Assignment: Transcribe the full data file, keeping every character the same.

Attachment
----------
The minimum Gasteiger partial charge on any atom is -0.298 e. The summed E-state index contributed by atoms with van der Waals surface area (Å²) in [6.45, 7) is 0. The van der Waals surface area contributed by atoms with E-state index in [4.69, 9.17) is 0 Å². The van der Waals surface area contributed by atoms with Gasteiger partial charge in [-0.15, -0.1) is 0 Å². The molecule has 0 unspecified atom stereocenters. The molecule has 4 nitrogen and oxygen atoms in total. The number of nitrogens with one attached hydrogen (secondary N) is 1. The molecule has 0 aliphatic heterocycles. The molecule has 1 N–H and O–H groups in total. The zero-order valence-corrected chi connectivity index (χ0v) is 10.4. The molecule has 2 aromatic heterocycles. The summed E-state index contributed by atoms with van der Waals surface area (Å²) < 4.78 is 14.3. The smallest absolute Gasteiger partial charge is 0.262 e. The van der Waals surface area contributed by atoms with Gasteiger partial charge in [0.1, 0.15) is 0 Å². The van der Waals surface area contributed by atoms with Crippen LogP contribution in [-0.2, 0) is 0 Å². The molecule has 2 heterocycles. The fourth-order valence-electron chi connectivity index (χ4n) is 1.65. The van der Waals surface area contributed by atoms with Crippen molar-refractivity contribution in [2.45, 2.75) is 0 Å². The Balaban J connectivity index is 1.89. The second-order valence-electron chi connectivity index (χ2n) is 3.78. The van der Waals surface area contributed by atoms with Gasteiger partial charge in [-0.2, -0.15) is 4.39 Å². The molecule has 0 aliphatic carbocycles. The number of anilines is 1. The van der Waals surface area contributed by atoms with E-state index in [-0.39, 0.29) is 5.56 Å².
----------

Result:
The minimum Gasteiger partial charge on any atom is -0.298 e. The summed E-state index contributed by atoms with van der Waals surface area (Å²) in [6.45, 7) is 0. The van der Waals surface area contributed by atoms with E-state index in [4.69, 9.17) is 0 Å². The van der Waals surface area contributed by atoms with Gasteiger partial charge in [-0.15, -0.1) is 0 Å². The molecule has 0 unspecified atom stereocenters. The molecule has 4 nitrogen and oxygen atoms in total. The number of nitrogens with one attached hydrogen (secondary N) is 1. The molecule has 0 aliphatic heterocycles. The molecule has 1 N–H and O–H groups in total. The zero-order valence-corrected chi connectivity index (χ0v) is 10.4. The molecule has 2 aromatic heterocycles. The summed E-state index contributed by atoms with van der Waals surface area (Å²) < 4.78 is 14.3. The smallest absolute Gasteiger partial charge is 0.262 e. The van der Waals surface area contributed by atoms with Gasteiger partial charge in [0.1, 0.15) is 0 Å². The van der Waals surface area contributed by atoms with Crippen LogP contribution in [-0.2, 0) is 0 Å². The molecule has 2 heterocycles. The fourth-order valence-electron chi connectivity index (χ4n) is 1.65. The van der Waals surface area contributed by atoms with Crippen molar-refractivity contribution in [2.45, 2.75) is 0 Å². The Balaban J connectivity index is 1.89. The second-order valence-electron chi connectivity index (χ2n) is 3.78. The van der Waals surface area contributed by atoms with Gasteiger partial charge in [-0.2, -0.15) is 4.39 Å². The molecule has 0 aliphatic carbocycles. The number of anilines is 1. The van der Waals surface area contributed by atoms with E-state index in [-0.39, 0.29) is 5.56 Å².